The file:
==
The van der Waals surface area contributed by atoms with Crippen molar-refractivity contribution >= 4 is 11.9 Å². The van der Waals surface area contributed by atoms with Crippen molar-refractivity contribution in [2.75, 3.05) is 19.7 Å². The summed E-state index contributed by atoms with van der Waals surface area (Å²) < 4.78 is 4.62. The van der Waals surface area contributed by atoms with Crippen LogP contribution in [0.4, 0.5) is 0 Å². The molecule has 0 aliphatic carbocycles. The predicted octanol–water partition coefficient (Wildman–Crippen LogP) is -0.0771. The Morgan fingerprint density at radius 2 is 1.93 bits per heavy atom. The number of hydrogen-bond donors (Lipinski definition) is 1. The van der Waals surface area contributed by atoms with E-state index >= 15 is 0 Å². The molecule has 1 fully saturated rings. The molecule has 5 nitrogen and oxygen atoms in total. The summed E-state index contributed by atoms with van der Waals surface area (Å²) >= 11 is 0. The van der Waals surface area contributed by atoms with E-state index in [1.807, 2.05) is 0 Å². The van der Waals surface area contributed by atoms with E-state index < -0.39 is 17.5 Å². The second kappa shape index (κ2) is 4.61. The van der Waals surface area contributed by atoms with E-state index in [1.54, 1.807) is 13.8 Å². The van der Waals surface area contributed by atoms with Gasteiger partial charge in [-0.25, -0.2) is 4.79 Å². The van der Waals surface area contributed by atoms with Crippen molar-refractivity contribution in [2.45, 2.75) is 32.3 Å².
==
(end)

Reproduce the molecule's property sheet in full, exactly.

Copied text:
The van der Waals surface area contributed by atoms with Crippen molar-refractivity contribution >= 4 is 11.9 Å². The van der Waals surface area contributed by atoms with Crippen molar-refractivity contribution in [2.75, 3.05) is 19.7 Å². The summed E-state index contributed by atoms with van der Waals surface area (Å²) < 4.78 is 4.62. The van der Waals surface area contributed by atoms with Crippen LogP contribution in [0.4, 0.5) is 0 Å². The molecule has 0 aliphatic carbocycles. The predicted octanol–water partition coefficient (Wildman–Crippen LogP) is -0.0771. The Morgan fingerprint density at radius 2 is 1.93 bits per heavy atom. The number of hydrogen-bond donors (Lipinski definition) is 1. The van der Waals surface area contributed by atoms with E-state index >= 15 is 0 Å². The molecule has 1 fully saturated rings. The molecule has 5 nitrogen and oxygen atoms in total. The summed E-state index contributed by atoms with van der Waals surface area (Å²) >= 11 is 0. The van der Waals surface area contributed by atoms with E-state index in [1.807, 2.05) is 0 Å². The van der Waals surface area contributed by atoms with E-state index < -0.39 is 17.5 Å². The second kappa shape index (κ2) is 4.61. The van der Waals surface area contributed by atoms with E-state index in [1.54, 1.807) is 13.8 Å². The van der Waals surface area contributed by atoms with Gasteiger partial charge in [-0.25, -0.2) is 4.79 Å². The van der Waals surface area contributed by atoms with Crippen molar-refractivity contribution in [2.45, 2.75) is 32.3 Å².